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Gay, the old frontier. We never left the country  RSS feed

 
Posts: 280
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Hi everyone. Here in the Midwest spring was late for many of us and early for others. Is any new stuff going on? We are planting late. I am also getting some heirloom apples in. Whats new, dont be shy! Hey, I have been having trouble with this thread. Anyone else?
 
pollinator
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Well, I've been debating whether or not it's appropriate to post here, since I'm not gay, but I suspect many people would place me in the LGBTQ+ "category." I did a search on the forums and didn't come across one instance of asexuality being mentioned outside of asexual reproduction in plants or worms!

So I feel I need to represent. Hi! I'm asexual. Nice to see you.

 
gardener
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Hello, Vera, we have many shades of Permies people here. You are most welcome to join in.
(I admit I'm happily hetero, married for a long time, but often read as a butch lesbian and know about it.)
You are welcome to be yourself.

One question to ask, and you don't have to answer: what set of words should we use? Him/he/his, Her/she/hers, They/them/theirs, something else? Or don't you have a preference?
 
Daniel Morse
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I dont know the MIGHTY PAUL very well. But what I feel is that everyone who is not a douche is welcome. I started this thread a long time ago. I think someday it will be a very popular one. One that spreads the love of our world. SO welcome sister and anyone who wants to post positive stuff and talk about the land, gardens and permaculture. Our planet is dying. It can be reversed. So can other ignorance.

Lets stop the ignorance.
 
Vera Stewart
pollinator
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Location: 7b at 1050 feet, precipitation average 13 inches, irrigated, Okanagan Valley
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Deb Rebel wrote:Hello, Vera, we have many shades of Permies people here. You are most welcome to join in.
(I admit I'm happily hetero, married for a long time, but often read as a butch lesbian and know about it.)
You are welcome to be yourself.

One question to ask, and you don't have to answer: what set of words should we use? Him/he/his, Her/she/hers, They/them/theirs, something else? Or don't you have a preference?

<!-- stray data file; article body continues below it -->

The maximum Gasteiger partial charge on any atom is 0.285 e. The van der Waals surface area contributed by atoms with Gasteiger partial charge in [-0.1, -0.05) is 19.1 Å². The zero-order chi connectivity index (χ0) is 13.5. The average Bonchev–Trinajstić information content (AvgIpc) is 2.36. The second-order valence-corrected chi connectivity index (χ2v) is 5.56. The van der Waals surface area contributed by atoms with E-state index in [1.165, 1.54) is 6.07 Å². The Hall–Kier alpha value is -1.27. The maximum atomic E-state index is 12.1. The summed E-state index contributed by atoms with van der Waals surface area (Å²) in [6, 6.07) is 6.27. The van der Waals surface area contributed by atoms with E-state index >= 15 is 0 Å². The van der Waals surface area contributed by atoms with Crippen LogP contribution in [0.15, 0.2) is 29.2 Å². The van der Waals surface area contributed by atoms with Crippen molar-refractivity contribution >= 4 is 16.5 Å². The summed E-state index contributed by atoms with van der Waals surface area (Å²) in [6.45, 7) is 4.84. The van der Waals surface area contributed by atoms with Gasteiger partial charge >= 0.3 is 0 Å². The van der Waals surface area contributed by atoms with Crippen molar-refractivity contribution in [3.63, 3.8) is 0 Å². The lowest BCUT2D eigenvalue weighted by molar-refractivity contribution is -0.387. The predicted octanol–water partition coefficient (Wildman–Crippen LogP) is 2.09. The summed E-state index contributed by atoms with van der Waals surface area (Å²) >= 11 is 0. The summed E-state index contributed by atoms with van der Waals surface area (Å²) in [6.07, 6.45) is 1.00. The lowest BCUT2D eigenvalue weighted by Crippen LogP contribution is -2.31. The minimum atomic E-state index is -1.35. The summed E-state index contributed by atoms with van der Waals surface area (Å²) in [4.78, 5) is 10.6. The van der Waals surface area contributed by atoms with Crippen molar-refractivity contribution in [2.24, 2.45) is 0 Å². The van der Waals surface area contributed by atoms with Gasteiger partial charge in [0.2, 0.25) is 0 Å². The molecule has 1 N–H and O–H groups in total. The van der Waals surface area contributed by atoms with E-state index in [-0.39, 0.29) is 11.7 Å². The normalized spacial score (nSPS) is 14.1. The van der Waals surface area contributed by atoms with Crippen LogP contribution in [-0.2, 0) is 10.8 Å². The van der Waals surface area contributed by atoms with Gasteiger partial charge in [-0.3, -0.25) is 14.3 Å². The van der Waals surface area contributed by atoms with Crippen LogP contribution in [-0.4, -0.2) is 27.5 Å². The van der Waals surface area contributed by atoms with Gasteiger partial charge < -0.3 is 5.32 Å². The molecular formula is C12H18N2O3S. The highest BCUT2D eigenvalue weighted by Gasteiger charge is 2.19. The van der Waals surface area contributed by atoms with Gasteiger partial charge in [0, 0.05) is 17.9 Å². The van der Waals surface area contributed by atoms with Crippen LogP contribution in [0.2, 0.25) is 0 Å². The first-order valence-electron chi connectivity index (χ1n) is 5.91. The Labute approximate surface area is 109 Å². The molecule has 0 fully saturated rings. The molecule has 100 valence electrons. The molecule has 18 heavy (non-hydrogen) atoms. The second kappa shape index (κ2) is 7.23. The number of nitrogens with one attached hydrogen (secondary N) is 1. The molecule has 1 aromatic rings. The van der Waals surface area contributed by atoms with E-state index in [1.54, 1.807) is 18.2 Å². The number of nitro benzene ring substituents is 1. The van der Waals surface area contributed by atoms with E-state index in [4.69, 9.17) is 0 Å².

I'm a female. I see my asexuality as my (lack of) sexual orientation, nothing to do with my gender identity. Of course other asexual people's experience may differ!
 
Deb Rebel
gardener
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Just had to be polite and ask. Some asexuals I know do use the They/Their/Them, so, wanted to have that clear. Thanks.
 
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Vera Stewart, have a piece of cake 🍰
 
Vera Stewart
pollinator
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You're all very kind. Mmm cake.
 
Deb Rebel
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If you remember the old song, "You can't rollerskate in a buffalo herd" and the line "But you can be Happy if you've a mind to."... that's what counts. No matter what flavor you are. Or shade. Or even if it changes on occasion.

Vera, welcome. And enjoy the cake.
 
Daniel Morse
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Hi guys and gals,

How is the world treating you all. I just bought the farm land I wanted. Lots of space at my new place here in MI. Whats new?
 
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Daniel Morse wrote:Hi guys and gals,

How is the world treating you all. I just bought the farm land I wanted. Lots of space at my new place here in MI. Whats new?



Hey Daniel!
Congrats on getting your farmland!
Got any pictures to share with us?
I keep looking at places, cabins, properties, wishing, hoping, being undecided.
I could almost say the same thing about about a new partner. Lol
Anyway, I sure hope you're enjoying the new place and hope you share some pictures too.
It's always nice to see others progress and happiness.

Rory
 
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Location: 9a
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This thread makes me incredibly happy to see. Me and my partner are 24 and 21 respectively, and we haven't encountered many other members of the LGBTQ community who are also involved in permaculture. :)

Cheers from North Florida
 
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Greetings from the North Cascades! Been up here a few years on 20, surrounded by the mountains. The scenery is superlative! Working on creating gardens & a home orchard. Hope to get some poultry/livestock...just a matter of (human) resources. Partner & I are hoping to share with others. I went through a year long Wilderness Education & Ecology program. I've worn many hats, including being on one of those floating cities with an airport!
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Daniel Morse
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Welcome man. I once lived in the California desert, think Joshua Tree, and did time in the northern Cascades. Lovely area. We were studying climate change, doing certain metrics. Welcome. SO, how are your crops going? Whats your animal choices as you mentioned them. How are you using your land? BTW a floating city. Tell us all more!